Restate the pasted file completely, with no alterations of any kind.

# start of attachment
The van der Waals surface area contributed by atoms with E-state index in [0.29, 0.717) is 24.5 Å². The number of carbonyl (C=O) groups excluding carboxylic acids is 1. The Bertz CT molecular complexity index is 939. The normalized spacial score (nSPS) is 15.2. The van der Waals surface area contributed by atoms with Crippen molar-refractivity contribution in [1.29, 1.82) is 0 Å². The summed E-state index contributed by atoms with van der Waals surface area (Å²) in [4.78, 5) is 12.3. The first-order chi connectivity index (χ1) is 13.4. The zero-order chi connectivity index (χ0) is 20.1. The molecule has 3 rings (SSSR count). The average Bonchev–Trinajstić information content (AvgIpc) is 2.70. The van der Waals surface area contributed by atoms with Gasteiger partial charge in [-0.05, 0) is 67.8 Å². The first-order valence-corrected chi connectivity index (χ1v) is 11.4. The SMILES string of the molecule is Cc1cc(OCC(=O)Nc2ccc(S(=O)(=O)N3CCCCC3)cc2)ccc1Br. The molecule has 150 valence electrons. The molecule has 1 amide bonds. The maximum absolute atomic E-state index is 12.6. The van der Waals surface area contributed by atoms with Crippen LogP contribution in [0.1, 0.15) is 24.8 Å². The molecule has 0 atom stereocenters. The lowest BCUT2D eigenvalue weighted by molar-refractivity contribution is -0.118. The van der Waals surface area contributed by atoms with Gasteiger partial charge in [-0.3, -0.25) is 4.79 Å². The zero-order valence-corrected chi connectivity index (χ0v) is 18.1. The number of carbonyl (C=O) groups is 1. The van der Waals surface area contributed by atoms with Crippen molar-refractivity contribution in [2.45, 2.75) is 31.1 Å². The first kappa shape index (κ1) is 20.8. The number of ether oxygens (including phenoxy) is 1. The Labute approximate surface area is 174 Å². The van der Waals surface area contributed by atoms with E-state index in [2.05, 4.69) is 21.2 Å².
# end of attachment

The van der Waals surface area contributed by atoms with E-state index in [0.29, 0.717) is 24.5 Å². The number of carbonyl (C=O) groups excluding carboxylic acids is 1. The Bertz CT molecular complexity index is 939. The normalized spacial score (nSPS) is 15.2. The van der Waals surface area contributed by atoms with Crippen molar-refractivity contribution in [1.29, 1.82) is 0 Å². The summed E-state index contributed by atoms with van der Waals surface area (Å²) in [4.78, 5) is 12.3. The first-order chi connectivity index (χ1) is 13.4. The zero-order chi connectivity index (χ0) is 20.1. The molecule has 3 rings (SSSR count). The average Bonchev–Trinajstić information content (AvgIpc) is 2.70. The van der Waals surface area contributed by atoms with Gasteiger partial charge in [-0.05, 0) is 67.8 Å². The first-order valence-corrected chi connectivity index (χ1v) is 11.4. The SMILES string of the molecule is Cc1cc(OCC(=O)Nc2ccc(S(=O)(=O)N3CCCCC3)cc2)ccc1Br. The molecule has 150 valence electrons. The molecule has 1 amide bonds. The maximum absolute atomic E-state index is 12.6. The van der Waals surface area contributed by atoms with Crippen LogP contribution in [0.1, 0.15) is 24.8 Å². The molecule has 0 atom stereocenters. The lowest BCUT2D eigenvalue weighted by molar-refractivity contribution is -0.118. The van der Waals surface area contributed by atoms with Gasteiger partial charge in [-0.3, -0.25) is 4.79 Å². The zero-order valence-corrected chi connectivity index (χ0v) is 18.1. The number of carbonyl (C=O) groups is 1. The van der Waals surface area contributed by atoms with Crippen molar-refractivity contribution in [2.45, 2.75) is 31.1 Å². The first kappa shape index (κ1) is 20.8. The number of ether oxygens (including phenoxy) is 1. The Labute approximate surface area is 174 Å². The van der Waals surface area contributed by atoms with E-state index in [2.05, 4.69) is 21.2 Å².